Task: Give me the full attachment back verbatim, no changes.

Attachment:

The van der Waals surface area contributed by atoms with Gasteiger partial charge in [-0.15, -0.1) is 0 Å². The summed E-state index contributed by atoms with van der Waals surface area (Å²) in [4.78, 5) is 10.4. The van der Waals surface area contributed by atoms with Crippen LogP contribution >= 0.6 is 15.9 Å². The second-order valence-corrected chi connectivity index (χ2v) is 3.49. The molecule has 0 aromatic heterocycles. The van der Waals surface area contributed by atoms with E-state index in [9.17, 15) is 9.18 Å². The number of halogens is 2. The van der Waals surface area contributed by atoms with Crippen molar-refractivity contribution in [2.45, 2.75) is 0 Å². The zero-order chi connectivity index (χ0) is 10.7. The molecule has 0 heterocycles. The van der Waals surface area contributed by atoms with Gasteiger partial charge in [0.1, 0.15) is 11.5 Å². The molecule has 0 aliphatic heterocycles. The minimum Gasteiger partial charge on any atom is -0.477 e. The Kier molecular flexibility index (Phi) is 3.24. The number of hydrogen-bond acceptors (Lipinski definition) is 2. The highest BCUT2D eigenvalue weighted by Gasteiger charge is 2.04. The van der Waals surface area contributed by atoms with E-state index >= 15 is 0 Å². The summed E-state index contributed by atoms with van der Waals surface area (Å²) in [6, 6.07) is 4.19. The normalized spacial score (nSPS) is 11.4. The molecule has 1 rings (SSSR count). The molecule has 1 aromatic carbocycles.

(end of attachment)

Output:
The van der Waals surface area contributed by atoms with Gasteiger partial charge in [-0.15, -0.1) is 0 Å². The summed E-state index contributed by atoms with van der Waals surface area (Å²) in [4.78, 5) is 10.4. The van der Waals surface area contributed by atoms with Crippen LogP contribution >= 0.6 is 15.9 Å². The second-order valence-corrected chi connectivity index (χ2v) is 3.49. The molecule has 0 aromatic heterocycles. The van der Waals surface area contributed by atoms with E-state index in [9.17, 15) is 9.18 Å². The number of halogens is 2. The van der Waals surface area contributed by atoms with Crippen molar-refractivity contribution in [2.45, 2.75) is 0 Å². The zero-order chi connectivity index (χ0) is 10.7. The molecule has 0 heterocycles. The van der Waals surface area contributed by atoms with Gasteiger partial charge in [0.1, 0.15) is 11.5 Å². The molecule has 0 aliphatic heterocycles. The minimum Gasteiger partial charge on any atom is -0.477 e. The Kier molecular flexibility index (Phi) is 3.24. The number of hydrogen-bond acceptors (Lipinski definition) is 2. The highest BCUT2D eigenvalue weighted by Gasteiger charge is 2.04. The van der Waals surface area contributed by atoms with E-state index >= 15 is 0 Å². The summed E-state index contributed by atoms with van der Waals surface area (Å²) in [6, 6.07) is 4.19. The normalized spacial score (nSPS) is 11.4. The molecule has 1 rings (SSSR count). The molecule has 1 aromatic carbocycles.